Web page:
F.A.Q.s

Frequently Asked Questions

— submit a query in the comment form below or, well, I’ll just make up my own —

Q:   How many acres of green roofs are there in Bellingham?

A:   As of late 2012, the 11 green roofs that I currently know about here represent roughly 36,000 square feet, or about 3/4 of an acre. The current ownership mix is four public facilities, two commercial buildings, and five residences with green roofs.

Q:   Is less than an acre of green roof coverage pathetic for a town this size?

A:   Yes, but no — not really. Seattle, which likes to boast of being a “green” city, has a dismal track record on green roofs and some equally bleak numbers, with only 12-15 acres, for its coverage. The problem there, as the City of Seattle website laments, was that the roof designers did silly things: too thin with soil, too thoughtless with plant selection, and too eager to leave seagulls to do maintenance during the roof’s critical establishment phase. I think Bellingham should be proud of its start, especially considering it got this rolling with nearly zero incentives or active policy encouragement from the City of Bellingham.

Q:   OK, so Seattle is silly and Bellingham is pathetic. Which cities are super cool?

A:   Chicago has 7 million square feet of green roofs. Washington DC is nearing 2 million square feet. Portland has more than 1 million square feet of green roof coverage and is providing incentives to encourage at least 1 million more. Minneapolis, Philadelphia, San Francisco,  New York, and Vancouver BC seem poised to throw some equally impressive numbers in the coming years. For reference, 1,000,000 square feet is equal to roughly 23 acres. Some European cities seem to have given up on competitive tallies of this sort and instead talk percentages. Stuttgart, Germany, for example, claims to have %25 of its rooftops covered in green roofs. Cities achieve these huge numbers by providing incentives. If the project is eligible and the citizen is interested, then the local government will make their green roof installation an easy, potentially lucrative, choice.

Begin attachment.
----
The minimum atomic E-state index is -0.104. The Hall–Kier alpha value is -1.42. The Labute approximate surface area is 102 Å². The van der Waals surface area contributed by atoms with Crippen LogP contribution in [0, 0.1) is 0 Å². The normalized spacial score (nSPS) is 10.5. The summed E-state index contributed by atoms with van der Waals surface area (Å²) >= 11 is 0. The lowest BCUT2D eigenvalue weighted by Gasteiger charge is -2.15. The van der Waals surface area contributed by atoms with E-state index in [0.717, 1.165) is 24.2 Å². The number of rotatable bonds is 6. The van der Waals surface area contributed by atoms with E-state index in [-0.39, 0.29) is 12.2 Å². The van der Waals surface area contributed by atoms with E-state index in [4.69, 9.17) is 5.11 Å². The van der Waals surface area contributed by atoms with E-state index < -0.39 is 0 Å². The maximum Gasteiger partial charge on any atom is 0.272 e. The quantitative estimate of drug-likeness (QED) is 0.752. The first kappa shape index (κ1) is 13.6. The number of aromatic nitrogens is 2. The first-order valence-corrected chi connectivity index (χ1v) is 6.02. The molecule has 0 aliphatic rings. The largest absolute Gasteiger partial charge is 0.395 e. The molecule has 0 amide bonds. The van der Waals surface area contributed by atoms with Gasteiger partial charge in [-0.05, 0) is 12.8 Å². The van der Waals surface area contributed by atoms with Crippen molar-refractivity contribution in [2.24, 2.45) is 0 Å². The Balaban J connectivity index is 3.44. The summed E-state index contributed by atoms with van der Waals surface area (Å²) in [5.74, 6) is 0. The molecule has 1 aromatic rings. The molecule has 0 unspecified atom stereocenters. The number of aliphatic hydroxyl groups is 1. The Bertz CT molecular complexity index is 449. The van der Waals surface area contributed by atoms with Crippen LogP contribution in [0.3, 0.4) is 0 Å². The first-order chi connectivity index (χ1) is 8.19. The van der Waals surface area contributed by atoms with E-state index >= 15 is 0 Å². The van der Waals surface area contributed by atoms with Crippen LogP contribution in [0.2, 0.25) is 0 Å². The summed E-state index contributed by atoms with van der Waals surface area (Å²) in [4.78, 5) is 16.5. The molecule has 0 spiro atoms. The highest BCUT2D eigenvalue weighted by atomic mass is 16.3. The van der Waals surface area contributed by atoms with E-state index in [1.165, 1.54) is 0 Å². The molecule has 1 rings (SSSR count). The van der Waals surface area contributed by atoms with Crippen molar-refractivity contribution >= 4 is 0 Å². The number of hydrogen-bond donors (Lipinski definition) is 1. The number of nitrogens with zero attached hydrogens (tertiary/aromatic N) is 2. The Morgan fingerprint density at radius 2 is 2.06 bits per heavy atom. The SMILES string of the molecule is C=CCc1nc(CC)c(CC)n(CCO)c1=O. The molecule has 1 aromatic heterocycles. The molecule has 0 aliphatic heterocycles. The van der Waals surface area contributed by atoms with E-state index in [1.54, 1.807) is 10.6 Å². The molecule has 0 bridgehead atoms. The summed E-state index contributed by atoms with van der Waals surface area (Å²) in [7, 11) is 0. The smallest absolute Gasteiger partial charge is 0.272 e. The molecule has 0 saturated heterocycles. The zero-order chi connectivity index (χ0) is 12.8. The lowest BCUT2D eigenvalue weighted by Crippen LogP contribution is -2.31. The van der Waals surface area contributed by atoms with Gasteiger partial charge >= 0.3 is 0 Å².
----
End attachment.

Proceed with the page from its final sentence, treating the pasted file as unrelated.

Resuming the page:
Q:   I think I want incentives. What are they?

A:   Incentives seem to come in the form of tax reductions, cash dollars, or permit perks. The City of Bellingham, thanks to the recent adoption of AMM 303, will waive half of the stormwater impact fees and evaluate possible reductions in stormwater vaults or detention ponds which, for larger projects, are typically expensive and required. Chicago seems to have stopped giving cash grants, but Portland is still offering $5 per square foot of green roof installed. Portland and other cities also have permitting perks and financially tempting trades that can be dangled in front of developers. These carrots typically involve a bit of math: “If you (the builder) will put a green roof on your building which will cover %80 of the impermeable surface, then we (the City) will allow you to build % X taller, wider, or you can pay for that much less in proportional mitigation fees.”

Some cities, however, have become bored with incentives and have simply made green roofs mandatory.

Q:   Mandatory? That seems … excessive?